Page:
Irrespective of where you stay or what you do, 2020 was an unusual year for everyone. I am no different. I was due to complete three years with my organization. Wanting to expand my career path and explore more opportunities, I began toying with the idea of doing an MBA just as the lockdown was imposed. Being a hotel management graduate, I knew that the preparation process would not be a bed of roses. To add to that, I had performed poorly in maths throughout my school life and was afraid of anything to do with numbers.
When the initial lockdown lifted in July, the hotel I worked with instituted a new work model in line with the quarantine requirements - I would be working from home for two weeks, followed by two weeks of working from the office while staying at the hotel. The two weeks that I was staying at the hotel turned out to be quite unconducive to my preparation. I was sharing the room with other people, the furniture wasn’t designed for studying and I was unable to focus.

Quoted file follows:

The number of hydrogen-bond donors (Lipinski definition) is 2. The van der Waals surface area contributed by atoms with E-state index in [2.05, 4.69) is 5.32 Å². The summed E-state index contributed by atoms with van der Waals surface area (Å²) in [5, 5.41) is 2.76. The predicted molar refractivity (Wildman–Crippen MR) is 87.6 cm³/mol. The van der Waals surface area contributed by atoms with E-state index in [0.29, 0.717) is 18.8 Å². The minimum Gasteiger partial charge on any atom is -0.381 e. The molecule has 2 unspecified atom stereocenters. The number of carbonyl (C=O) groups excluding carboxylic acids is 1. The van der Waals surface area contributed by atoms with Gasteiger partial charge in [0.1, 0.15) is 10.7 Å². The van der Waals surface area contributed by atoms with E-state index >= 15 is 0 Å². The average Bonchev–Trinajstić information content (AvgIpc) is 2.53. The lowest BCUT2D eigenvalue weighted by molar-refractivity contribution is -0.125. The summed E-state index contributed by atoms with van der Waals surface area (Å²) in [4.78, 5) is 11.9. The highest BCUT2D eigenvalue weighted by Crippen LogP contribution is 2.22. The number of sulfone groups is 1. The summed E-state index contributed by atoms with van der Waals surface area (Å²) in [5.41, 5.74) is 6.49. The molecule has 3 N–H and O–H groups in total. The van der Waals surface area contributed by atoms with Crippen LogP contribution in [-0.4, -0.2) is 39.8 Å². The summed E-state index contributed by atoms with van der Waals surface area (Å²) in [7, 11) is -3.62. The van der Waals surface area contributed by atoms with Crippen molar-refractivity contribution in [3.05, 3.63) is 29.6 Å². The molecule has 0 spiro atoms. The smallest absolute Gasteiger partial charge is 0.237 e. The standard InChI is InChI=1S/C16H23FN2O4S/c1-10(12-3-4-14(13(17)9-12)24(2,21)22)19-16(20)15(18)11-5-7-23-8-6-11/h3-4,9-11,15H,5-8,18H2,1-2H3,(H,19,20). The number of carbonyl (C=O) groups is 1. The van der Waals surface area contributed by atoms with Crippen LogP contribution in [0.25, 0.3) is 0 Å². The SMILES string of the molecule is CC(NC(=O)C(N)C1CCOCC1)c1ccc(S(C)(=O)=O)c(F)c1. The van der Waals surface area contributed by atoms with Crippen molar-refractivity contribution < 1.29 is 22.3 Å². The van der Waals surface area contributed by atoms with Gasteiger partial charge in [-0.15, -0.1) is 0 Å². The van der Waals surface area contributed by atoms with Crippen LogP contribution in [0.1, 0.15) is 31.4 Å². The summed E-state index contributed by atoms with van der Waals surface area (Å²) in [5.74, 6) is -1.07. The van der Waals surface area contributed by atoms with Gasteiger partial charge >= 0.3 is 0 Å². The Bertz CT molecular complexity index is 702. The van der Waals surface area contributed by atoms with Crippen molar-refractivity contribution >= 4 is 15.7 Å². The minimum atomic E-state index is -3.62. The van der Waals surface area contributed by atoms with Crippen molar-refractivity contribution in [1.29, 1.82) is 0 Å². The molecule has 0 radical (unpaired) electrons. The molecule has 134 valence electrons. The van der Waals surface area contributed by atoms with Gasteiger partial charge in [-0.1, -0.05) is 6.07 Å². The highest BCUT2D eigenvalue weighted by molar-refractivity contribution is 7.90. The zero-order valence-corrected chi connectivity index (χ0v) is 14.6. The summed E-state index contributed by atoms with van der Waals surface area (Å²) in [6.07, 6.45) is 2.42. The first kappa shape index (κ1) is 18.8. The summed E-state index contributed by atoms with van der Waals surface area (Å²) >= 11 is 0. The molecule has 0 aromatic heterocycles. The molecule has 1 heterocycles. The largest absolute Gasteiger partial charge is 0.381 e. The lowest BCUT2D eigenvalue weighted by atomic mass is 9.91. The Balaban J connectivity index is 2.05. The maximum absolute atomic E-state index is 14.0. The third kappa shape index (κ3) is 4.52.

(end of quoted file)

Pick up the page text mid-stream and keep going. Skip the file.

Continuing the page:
Though CAT 2020 was going to be my first attempt at the exam, it had already been 3 years since I graduated. I did not want to risk another attempt and needed to devote more time to preparation. When a request for a 3 month sabbatical was turned down by my organization, it was time to consider resigning.
The final decision on your resignation should always be taken by only one person - you. However, it is crucial to get as many different points of view as possible. I spoke to my manager, colleagues, parents and friends to understand what their perspectives were. This helped me draw up a list of pros and cons of the decision, which I have elaborated on below.
The biggest risk - the uncertainty. Leaving a job to prepare for the exam is literally a gamble. No matter what you decide, you need to ponder over your choice for at least a few weeks to be absolutely sure that it is a logical, well thought out one and not emotionally driven. Luck plays a considerable role in a good CAT score and should even a minor factor go awry, it can lead to your gamble falling apart. This is a decision you cannot go back on and thus you need to be absolutely certain of a few things.